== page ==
God takes the whole flock, cuts it up into little apportioned flocks and says, “Here’s an apportioned flock,” and then He selects undersheperds and places them in the care of those apportioned flocks. Now, that’s really what I am; I’m just an undershepherd, and the elders here are undershepherds. And pastors everywhere are undershepherds.

Now, we have a rather simple task in definition, although it’s not simple in function. It is to do two things. To all the flock of God over which the Holy Spirit has made you – you see, there you have the Holy Spirit apportioning. And incidentally, this is supported in 1 Peter 5, too. I could just point this out to you. Verse 3, “Neither as being lords over the charge allotted to you,” is really what it’s saying there. The word is translated heritage, but the literal world is the segment allotted to you or apportioned to you.

So, we are shepherds over a flock apportioned to us. Now, verse 28 of Acts 20 says it’s apportioned to us by whom? By the Holy Spirit. You know, it’s an exciting thing to think about, as I look at my own life, and see that somewhere back in eternity past, when God was laying out the whole sovereign plan, he said, “Now” – and, of course, He had somebody to talk to, because there was the Trinity there – He said, “Now, about 1970, MacArthur’ll be ready, and We’ll stick him in with that Panorama City flock. And then We’ll include” – and then all the others that God has granted to us here to be elders of the flock.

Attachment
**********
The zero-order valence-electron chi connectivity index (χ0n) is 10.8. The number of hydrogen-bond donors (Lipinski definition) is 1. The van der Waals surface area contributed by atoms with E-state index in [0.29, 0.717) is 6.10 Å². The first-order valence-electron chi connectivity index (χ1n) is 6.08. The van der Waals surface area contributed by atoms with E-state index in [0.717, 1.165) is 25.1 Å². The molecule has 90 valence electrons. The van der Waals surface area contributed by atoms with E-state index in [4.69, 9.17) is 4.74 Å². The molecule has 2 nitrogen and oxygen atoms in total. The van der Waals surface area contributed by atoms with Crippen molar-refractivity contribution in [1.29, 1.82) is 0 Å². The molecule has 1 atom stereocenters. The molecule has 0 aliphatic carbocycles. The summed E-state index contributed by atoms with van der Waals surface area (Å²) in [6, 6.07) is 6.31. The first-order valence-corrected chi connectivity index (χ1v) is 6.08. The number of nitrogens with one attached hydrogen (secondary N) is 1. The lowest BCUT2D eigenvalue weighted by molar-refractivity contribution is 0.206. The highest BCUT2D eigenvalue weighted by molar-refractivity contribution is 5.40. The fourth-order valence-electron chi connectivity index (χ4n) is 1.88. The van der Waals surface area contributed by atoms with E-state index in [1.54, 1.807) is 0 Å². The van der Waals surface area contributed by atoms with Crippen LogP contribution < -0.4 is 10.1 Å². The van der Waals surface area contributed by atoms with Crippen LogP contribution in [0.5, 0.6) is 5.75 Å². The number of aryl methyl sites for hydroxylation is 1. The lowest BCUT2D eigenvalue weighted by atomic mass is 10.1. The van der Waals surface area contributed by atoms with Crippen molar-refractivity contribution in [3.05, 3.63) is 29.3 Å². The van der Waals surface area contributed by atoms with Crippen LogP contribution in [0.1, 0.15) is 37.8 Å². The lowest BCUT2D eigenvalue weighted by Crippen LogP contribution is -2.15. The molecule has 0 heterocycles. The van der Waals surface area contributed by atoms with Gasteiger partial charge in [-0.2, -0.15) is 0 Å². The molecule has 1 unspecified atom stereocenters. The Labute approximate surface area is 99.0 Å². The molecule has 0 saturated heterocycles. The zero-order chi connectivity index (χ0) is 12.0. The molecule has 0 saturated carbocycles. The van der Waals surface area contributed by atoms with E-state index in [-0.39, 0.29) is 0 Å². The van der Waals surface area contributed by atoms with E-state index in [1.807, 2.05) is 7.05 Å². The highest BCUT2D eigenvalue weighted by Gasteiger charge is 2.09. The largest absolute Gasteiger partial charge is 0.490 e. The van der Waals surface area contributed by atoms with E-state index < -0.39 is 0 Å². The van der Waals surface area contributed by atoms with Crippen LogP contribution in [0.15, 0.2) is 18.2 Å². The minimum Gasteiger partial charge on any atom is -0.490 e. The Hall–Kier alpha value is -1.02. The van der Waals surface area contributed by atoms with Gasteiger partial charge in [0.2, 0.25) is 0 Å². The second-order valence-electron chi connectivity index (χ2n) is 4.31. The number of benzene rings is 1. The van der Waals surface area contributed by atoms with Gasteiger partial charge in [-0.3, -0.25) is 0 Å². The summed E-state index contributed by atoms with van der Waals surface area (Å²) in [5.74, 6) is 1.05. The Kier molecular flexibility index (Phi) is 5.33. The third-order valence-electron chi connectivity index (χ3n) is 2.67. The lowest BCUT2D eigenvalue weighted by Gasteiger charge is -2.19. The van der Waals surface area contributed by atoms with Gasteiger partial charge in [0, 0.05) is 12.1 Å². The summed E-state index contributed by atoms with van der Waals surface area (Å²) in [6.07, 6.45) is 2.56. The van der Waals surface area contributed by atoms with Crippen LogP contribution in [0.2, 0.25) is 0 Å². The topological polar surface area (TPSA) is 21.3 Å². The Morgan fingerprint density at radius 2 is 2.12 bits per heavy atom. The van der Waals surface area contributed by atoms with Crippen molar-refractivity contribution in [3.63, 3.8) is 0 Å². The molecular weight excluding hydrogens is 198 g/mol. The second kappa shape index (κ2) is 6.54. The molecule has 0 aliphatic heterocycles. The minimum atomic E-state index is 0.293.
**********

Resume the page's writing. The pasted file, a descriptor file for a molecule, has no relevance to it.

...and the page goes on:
And, you know, it’s a fantastic thing to realize that before the world began, we were planned into this whole thing. And to be a part of it is – you can’t believe the thrill of knowing that, being assigned as an undershepherd of Jesus Christ to take care of the flock. And the Holy Spirit did that.

Now, you’ll notice here that there are two responsibilities that are given to the undershepherd with the flock, and that is overseers – that’s to lead – and to feed. To lead and to feed.

Now, there is a general word used here to feed poimainō, which means to do all that’s shepherding. It means to pastor. It’s more than just the simple act of feeding. To pastor would be to care for, to discipline, to bind up their wounds, to exercise authority over them, to guide them in the right path. Everything and anything that could fall into the category of shepherding is included in poimainō. But the heart of shepherding is to feed. Because what the shepherd does most is to get the sheep to the place where they can feed. And so, the heart of this is feeding. But it involves the whole concept of leading as well in the word poimainō.

Now, just to give you an illustration of the importance of feeding in relation to everything the pastor does, in John 21 – and don’t turn to it – Jesus is getting Peter confirmed into the ministry. And He asked him three times if he loves Him. Remember? And three times Peter confirms that he likes Him a lot, uses the word phileō. And three times Jesus says this, “Feed My lambs.” “Feed My sheep.” “Feed My sheep.” One of those times, the middle time, he uses poimainō. Pastor them; do all that is needed.

The first time he uses the word boskō, not poimainō. The third time he uses the word boskō and not poimainō. Boskō means simply to feed them. Nothing more. Well, if two out of the three are just feed them, that kind of lets me know what the priority is: to feed them. To feed them. Feed the flock of God. And in most cases, poimainō is even translated that way because that’s obviously the emphasis. Sure it includes the areas of care and discipline and authority and other things, but primarily it is feeding.